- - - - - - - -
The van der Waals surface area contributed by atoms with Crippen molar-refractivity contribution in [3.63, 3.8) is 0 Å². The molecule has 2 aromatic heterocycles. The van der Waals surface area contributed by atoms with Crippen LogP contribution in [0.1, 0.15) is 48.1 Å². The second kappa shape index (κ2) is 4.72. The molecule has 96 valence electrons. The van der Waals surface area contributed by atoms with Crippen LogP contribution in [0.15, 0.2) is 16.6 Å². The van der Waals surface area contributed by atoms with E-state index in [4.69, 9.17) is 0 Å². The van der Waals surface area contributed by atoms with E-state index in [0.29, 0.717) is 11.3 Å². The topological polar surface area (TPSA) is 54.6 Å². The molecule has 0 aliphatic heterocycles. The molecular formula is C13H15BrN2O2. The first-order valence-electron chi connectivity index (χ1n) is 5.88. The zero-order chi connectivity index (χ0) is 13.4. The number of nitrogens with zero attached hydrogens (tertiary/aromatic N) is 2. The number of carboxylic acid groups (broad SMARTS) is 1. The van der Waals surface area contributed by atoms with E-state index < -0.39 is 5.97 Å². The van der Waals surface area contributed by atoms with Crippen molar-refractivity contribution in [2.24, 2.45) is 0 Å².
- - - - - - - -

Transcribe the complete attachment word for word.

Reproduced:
The van der Waals surface area contributed by atoms with Crippen molar-refractivity contribution in [3.63, 3.8) is 0 Å². The molecule has 2 aromatic heterocycles. The van der Waals surface area contributed by atoms with Crippen LogP contribution in [0.1, 0.15) is 48.1 Å². The second kappa shape index (κ2) is 4.72. The molecule has 96 valence electrons. The van der Waals surface area contributed by atoms with Crippen LogP contribution in [0.15, 0.2) is 16.6 Å². The van der Waals surface area contributed by atoms with E-state index in [4.69, 9.17) is 0 Å². The van der Waals surface area contributed by atoms with E-state index in [0.29, 0.717) is 11.3 Å². The topological polar surface area (TPSA) is 54.6 Å². The molecule has 0 aliphatic heterocycles. The molecular formula is C13H15BrN2O2. The first-order valence-electron chi connectivity index (χ1n) is 5.88. The zero-order chi connectivity index (χ0) is 13.4. The number of nitrogens with zero attached hydrogens (tertiary/aromatic N) is 2. The number of carboxylic acid groups (broad SMARTS) is 1. The van der Waals surface area contributed by atoms with E-state index < -0.39 is 5.97 Å². The van der Waals surface area contributed by atoms with Crippen molar-refractivity contribution in [2.24, 2.45) is 0 Å².